Cravings and Temper-Tandrums

James 3:13-4:3, 7-8a

Mark 9:30-37

There are affinities among religions. Places where they touch each other and share truths. Today’s reading from James is a place where we share an affinity, a similarity, to Buddhism. Both the Buddha and James said cravings, deep hungers, cause suffering and unhappiness.James explains it as such – inside of us are competing desires. Cravings at war. Things we covet – things we want with envy and jealousy. Usually this is money, because money is power. But other things of power we crave – the power over our lives, over our jobs, over our time. The power over others, over creation, over God. James says we humans murder so we can steal; we fight when we’re envious; and we ask for things for selfish reasons. From all of this wanting and wanting and wanting comes hurt.

Our affinity with Buddhist is the man called the Buddha– which means the awake one, the one know knows– also taught wanting and wanting and wanting causes hurt. Understanding cravings and how to end them is the core of the philosophy of Buddhism. You may have heard of the Eightfold Path – if not – it is the eight ways to combat cravings.

Right view, right thought, right speech, right action, right livelihood, right effort, right mindfulness, and right contemplation.

James, throughout his letter, is saying something very similar. He’s writing to early churches who are full of feuds. Full of temper-tantrums. He says look – understand where your conflict is coming from – it’s coming from having wrong cravings.

We can infer from his writing that everyone in this early church was doing good things – helping people out – but the helping was leading to fights inside the congregation. James says these fights are because people are helping each other for arrogant reasons, selfish reasons, because they crave more for themselves.

What’s this look like? Well, I think Jesus’ own disciples give us a great example today. They’ve left their homes and families. They are living hand to mouth, walking on the roads, following a heretical Jew who is gathering more and more followers and haters. They’ve sacrificed a lot. But they still are thinking with impure wisdom, with impure hearts and logic. They covet, they crave, to be Jesus’ right hand man. His number one.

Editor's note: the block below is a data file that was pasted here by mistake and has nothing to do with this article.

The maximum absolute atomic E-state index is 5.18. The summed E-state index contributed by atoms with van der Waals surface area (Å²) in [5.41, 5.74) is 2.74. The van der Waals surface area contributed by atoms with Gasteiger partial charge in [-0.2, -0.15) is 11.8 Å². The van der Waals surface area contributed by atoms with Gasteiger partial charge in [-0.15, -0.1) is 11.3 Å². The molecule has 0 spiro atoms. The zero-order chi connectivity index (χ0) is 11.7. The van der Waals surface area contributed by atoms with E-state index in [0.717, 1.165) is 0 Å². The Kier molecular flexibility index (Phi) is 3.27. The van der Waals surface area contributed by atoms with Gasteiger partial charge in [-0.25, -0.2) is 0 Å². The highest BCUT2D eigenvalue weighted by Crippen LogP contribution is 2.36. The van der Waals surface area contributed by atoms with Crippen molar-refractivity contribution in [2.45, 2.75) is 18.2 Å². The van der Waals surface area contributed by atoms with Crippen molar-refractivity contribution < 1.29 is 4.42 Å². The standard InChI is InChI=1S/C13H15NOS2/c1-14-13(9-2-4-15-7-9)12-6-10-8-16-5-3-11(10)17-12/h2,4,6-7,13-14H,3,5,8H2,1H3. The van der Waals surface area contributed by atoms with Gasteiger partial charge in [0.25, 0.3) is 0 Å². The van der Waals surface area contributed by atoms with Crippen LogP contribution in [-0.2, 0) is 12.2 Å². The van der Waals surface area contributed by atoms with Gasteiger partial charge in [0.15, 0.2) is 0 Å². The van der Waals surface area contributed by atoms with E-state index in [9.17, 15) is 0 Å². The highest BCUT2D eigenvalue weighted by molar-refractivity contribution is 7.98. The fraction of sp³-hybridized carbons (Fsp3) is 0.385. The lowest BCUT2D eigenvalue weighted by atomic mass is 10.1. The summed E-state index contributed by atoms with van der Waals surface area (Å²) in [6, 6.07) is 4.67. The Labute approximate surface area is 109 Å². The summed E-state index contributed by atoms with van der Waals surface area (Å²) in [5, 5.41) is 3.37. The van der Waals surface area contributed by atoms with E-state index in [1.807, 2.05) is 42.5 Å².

So as the men walk to Capernaum they begin to bicker. Here they are – following Jesus, the Messiah, God’s anointed — here they are, not only witnessing miracles but being part of them. Here they are – personally chosen by God Incarnate for a New Revelation — and here they are, not happy with these honors because Mark might be a bit more chosen, or James might be a bit more loved, or that John a bit more favored by Jesus.

In Capernaum, Jesus sits down and asks them what they were talking about on the road. But no one answers. Silence. Shame. How embarrassing. None of them say a thing, for they all know Jesus heard them and they all know they were not focusing on the things of God.

Jesus had just told them he was going to die, and be resurrected! And they had all stayed silent because they didn’t understand and were afraid. Now they are afraid again and stay silent again.

And so again Jesus tells them a hard, hard lesson — Whoever wants to be first must be the last and servant of all.

As if this wasn’t hard enough, he then takes a little kid – some little girl or boy who can’t properly talk, might still need help going to the bathroom, and is utterly helpless without adults caring for him or her – this little grimy kid who isn’t even considered fully human, fully a person yet, because she or he likely will die before reaching adulthood. Jesus picks the kid up and says, “Whoever welcomes one such child in my name welcomes me, and who ever welcomes me welcomes not be but the one who sent me.”

In other words, whoever greets a the very low of the low as if they were seeing and welcoming Jesus himself, are actually welcoming not only Jesus but God.

What we do, how we act, how we treat the most personless people is how we greet God.

The people who can’t pay you back; the people who can’t give you honor; the people who can’t give you favors; the people who the world scorns… we are to serve them as if we are serving God.